Before we bought her, our pocket cruiser Cheval de Mer had been in the same berth for some 20 years, through two previous live-aboard owners. For most of that time, she has sat with her bow facing into the dock on six permanently spliced mooring lines, which had been specifically created to hold her in position with easy access to a ladder up onto the dock along the starboard side.
We have no protective toe rails on Cheval de Mer, and the mooring lines had been rubbing in the same places for so long, that they had chafed right through the gel coat on the gunwale to the glass fibres beneath. I’ve sealed the worn holes with West System resin, and preventing further damage is on the to-do list.
I had been checking the dockside fittings now and again, and had already doubled-up on two of the lines because they were looking a bit old. Then one winter’s night there was a wind event recorded as 120km/h, so I dropped by the marina next morning to check that all was well. There’s a short mooring line that is used to keep her close to the ladder, but the land-side connection isn’t really visible as it is hidden under the dock. That morning I found the mooring line floating free, with the rope eye and metal thimble worn completely through.
Clearly, I was overdue to replace all the lines, but the reason that I hadn’t done it properly yet was that I didn’t want to just replace them ‘as is’. My preference is to be able to pop out for a single-handed sail now and again, and so far I haven’t done that on Cheval de Mer because of the difficulty of reversing out of the tight corner in which she is berthed, an action that really needs two people, one to steer and the other to fend-off. I wanted to make up new lines which would allow us to berth her stern-to, giving me the opportunity to simply motor out of the berth whenever I wanted to. In case you’re wondering, berthing in reverse will be much simpler than departing in reverse, due to the configuration of the pontoons and available hand-holds.
We waited for our chance when the wind was low and the tide was slack, so that we could turn her around in her berth while hastily fabricating temporary lines. I had an idea in my head that we would push her out and turn her around by hand, but Bronwyn pooh-poohed that plan and said that she’d simply motor out to sea, turn around, and come back in. Since somebody needed to be on the foredeck to fend off, and somebody else needed to be on shore to work the lines, we borrowed the services of our friend Peter, and thank goodness that we did.
We arrived as planned on a wind-free afternoon at the slack of high tide and started the motor, an old but serviceable Yanmar single-cylinder which thudded reassuringly as Bronwyn backed Cheval de Mer out of her berth. All went well until she was out in the channel and making that tricky first turn, and then the overheating alarm came on. Last time that happened, we ended up with a bilge full of oil, so Bronwyn hastily killed the engine and we completed the manoeuvre by hand, using lines, ironically as I’d originally planned. Luckily there were three adults and a child to help with the fending-off.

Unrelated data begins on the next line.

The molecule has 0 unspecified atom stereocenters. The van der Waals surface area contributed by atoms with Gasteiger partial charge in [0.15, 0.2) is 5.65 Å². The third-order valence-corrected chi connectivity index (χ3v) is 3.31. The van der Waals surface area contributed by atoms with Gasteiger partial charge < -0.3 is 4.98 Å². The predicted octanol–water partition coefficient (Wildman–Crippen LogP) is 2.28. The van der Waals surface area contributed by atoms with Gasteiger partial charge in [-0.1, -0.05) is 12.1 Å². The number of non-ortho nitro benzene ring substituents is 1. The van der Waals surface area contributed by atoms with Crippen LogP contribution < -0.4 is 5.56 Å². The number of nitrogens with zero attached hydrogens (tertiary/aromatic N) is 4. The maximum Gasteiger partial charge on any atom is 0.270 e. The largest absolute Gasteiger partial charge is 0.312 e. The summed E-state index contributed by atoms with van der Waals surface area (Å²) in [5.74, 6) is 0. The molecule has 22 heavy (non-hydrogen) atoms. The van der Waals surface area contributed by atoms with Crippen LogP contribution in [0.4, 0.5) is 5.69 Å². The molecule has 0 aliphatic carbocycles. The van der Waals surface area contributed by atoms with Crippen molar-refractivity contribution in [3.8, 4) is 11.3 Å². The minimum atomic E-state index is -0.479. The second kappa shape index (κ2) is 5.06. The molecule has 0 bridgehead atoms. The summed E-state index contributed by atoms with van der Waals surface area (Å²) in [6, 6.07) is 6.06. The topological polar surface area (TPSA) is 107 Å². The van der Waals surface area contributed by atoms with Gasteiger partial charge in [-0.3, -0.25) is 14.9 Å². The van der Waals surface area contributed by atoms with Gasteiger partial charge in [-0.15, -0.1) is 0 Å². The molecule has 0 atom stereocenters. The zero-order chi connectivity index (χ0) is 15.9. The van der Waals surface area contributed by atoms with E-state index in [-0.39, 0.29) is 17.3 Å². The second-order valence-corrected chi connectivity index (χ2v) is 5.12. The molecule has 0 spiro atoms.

We got her around without too much fuss, and then pulled her gently into the berth. As the stern swim platform came gently level with the end of the berth, Bronwyn somehow fell off it and banged both thighs on the concrete dock. It hurt a lot, and resulted in significant and colourful bruising.
While Bronwyn sat quietly and thought nice thoughts, the rest of us juggled the available lines into suitable lengths, and it wasn’t long before we had her nicely positioned. In fact, with the stern swim platform facing the end dock, there’s little need to use the midships ladder at all, you can just step on and off the swim platform whatever the tide. It’s a bit of a mystery why the live-aboard owners chose to keep her bow-to in the first place.
Back at home, I got out a large roll of poly rope, and taught myself to splice an eye. It always seems so complicated when you read about it, but in practice it turned out to be pretty simple to make a slightly amateurish but strong eye in the end of the rope.
As always, practice makes perfect, and over a few weeks I made a full set, complete with new stainless-steel shackles and thimbles for the landward side.
I tied the boat-end in a temporary bowline, so that I had some flexibility in choosing a good final length in all tides and weathers without committing yet to a splice at both ends. Meanwhile, I need to figure out what’s wrong with the raw water cooling pump…